Dec 13, 2021

Dossier Prostitution (1970)


A French documentary about prostitution.   Not much to say in terms of story or action, but Jean-Claude Roy's cinematography is often beautiful and striking. 

Much like the Schulmädchen-Report films, the film takes a faux documentary approach in order to show pretty girls naked.  However, this film is a bit more sincere.

We start in the nineteenth century where Thérèse (Édith Ploquin) is taken in to a whorehouse. 

Thérèse is smacked around by Marc Dudicourt

Thérèse is dead inside, and just does what she needs to do to survive.

Thérèse; still dead inside.

Now we return to present day where a street is lined with prostitutes.

A man chooses his whore by the number on her shoe.

We get a glimpse into the life of a whore.

A customer takes his pick from a black book of whores.

He inspects his selections.

A call-girl (France Durin)

This prostitute (Jacky Foucault) plays dirty...

She takes a ride on the back of her pimp's motorcycle

Then pretends to be a damsel in distress on the side of the road.

The men swoop in and rob the good samaritan. 

Iréne (Nadia Samir)

Iréne meets a gentleman and has a wonderful evening with him.

But he knows Iréne is a prostitute.  So he kisses her on the head, leaves her some cash and departs.  Leaving Iréne crying in bed.  Such is the lonely life of the whore.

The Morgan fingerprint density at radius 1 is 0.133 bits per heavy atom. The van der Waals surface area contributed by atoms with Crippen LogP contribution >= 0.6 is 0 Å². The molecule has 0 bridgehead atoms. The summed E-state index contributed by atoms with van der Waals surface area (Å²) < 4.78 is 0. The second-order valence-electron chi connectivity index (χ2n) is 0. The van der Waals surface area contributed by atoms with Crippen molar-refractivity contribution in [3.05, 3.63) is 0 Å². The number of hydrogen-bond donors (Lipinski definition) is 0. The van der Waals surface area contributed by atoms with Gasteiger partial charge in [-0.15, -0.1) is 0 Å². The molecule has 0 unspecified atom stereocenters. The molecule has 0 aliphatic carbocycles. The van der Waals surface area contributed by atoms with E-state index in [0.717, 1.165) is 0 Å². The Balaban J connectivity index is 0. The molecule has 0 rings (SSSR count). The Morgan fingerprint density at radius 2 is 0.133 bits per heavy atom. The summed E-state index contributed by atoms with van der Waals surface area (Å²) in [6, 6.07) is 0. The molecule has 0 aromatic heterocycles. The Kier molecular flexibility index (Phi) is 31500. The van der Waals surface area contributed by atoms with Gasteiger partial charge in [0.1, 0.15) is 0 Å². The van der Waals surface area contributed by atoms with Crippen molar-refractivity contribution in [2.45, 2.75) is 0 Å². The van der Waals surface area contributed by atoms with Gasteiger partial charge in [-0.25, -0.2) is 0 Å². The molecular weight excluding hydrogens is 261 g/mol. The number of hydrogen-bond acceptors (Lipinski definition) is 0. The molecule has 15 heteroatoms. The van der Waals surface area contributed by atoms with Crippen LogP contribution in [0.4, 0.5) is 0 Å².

Monique (Katia Tchenko)

Her colleague Mariette (Valérie Boisgel)

They get ready for the day of fucking strangers.

Monique and Mariette go to a bar and wait for a john to pick them up.

The police bust the joint; Monique and Mariette are arrested

An interview with another whore.

Another prostitute begins her transaction of money for sex.

But it's an empty life.

She derives no pleasure from sex.

Now we meet Sylvia (Liane Marelli)

A girl is chased down and abducted

The sex traffickers take her in.

The last part has normal women chosen at random, and they are asked if they'll show their boobs for money.  I doubt this part is real, but it feels real.

 It ends with the statement: "We will not be able to declare these girls lost for the family and for society until everything has been done to try to tear them from their miserable condition." THE END

The dry documentary approach is excessively boring, but Jean-Claude Roy's style is brilliant.  You could watch with the sound off and it would probably be an improvement; you'd take in the stunning visuals without the distracting "documentary" blather.


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